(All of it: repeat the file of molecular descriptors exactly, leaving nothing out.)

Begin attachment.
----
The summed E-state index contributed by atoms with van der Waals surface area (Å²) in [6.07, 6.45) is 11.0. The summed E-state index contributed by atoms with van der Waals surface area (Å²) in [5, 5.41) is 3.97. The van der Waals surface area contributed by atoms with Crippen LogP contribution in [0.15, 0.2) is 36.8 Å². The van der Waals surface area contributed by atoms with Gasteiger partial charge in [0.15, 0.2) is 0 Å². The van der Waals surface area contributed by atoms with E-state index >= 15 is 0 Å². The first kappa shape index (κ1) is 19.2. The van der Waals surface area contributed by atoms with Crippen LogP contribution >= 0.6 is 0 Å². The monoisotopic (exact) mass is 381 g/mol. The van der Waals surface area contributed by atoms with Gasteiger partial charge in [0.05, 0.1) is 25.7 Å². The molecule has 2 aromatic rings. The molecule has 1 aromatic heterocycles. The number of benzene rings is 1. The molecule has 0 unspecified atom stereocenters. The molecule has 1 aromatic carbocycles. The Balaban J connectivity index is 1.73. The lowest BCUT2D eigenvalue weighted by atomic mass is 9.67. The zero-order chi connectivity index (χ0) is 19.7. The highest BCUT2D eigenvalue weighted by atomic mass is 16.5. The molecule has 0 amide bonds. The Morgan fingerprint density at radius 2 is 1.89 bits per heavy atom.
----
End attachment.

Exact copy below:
The summed E-state index contributed by atoms with van der Waals surface area (Å²) in [6.07, 6.45) is 11.0. The summed E-state index contributed by atoms with van der Waals surface area (Å²) in [5, 5.41) is 3.97. The van der Waals surface area contributed by atoms with Crippen LogP contribution in [0.15, 0.2) is 36.8 Å². The van der Waals surface area contributed by atoms with Gasteiger partial charge in [0.15, 0.2) is 0 Å². The van der Waals surface area contributed by atoms with E-state index >= 15 is 0 Å². The first kappa shape index (κ1) is 19.2. The van der Waals surface area contributed by atoms with Crippen LogP contribution >= 0.6 is 0 Å². The monoisotopic (exact) mass is 381 g/mol. The van der Waals surface area contributed by atoms with Gasteiger partial charge in [0.05, 0.1) is 25.7 Å². The molecule has 2 aromatic rings. The molecule has 1 aromatic heterocycles. The number of benzene rings is 1. The molecule has 0 unspecified atom stereocenters. The molecule has 1 aromatic carbocycles. The Balaban J connectivity index is 1.73. The lowest BCUT2D eigenvalue weighted by atomic mass is 9.67. The zero-order chi connectivity index (χ0) is 19.7. The highest BCUT2D eigenvalue weighted by atomic mass is 16.5. The molecule has 0 amide bonds. The Morgan fingerprint density at radius 2 is 1.89 bits per heavy atom.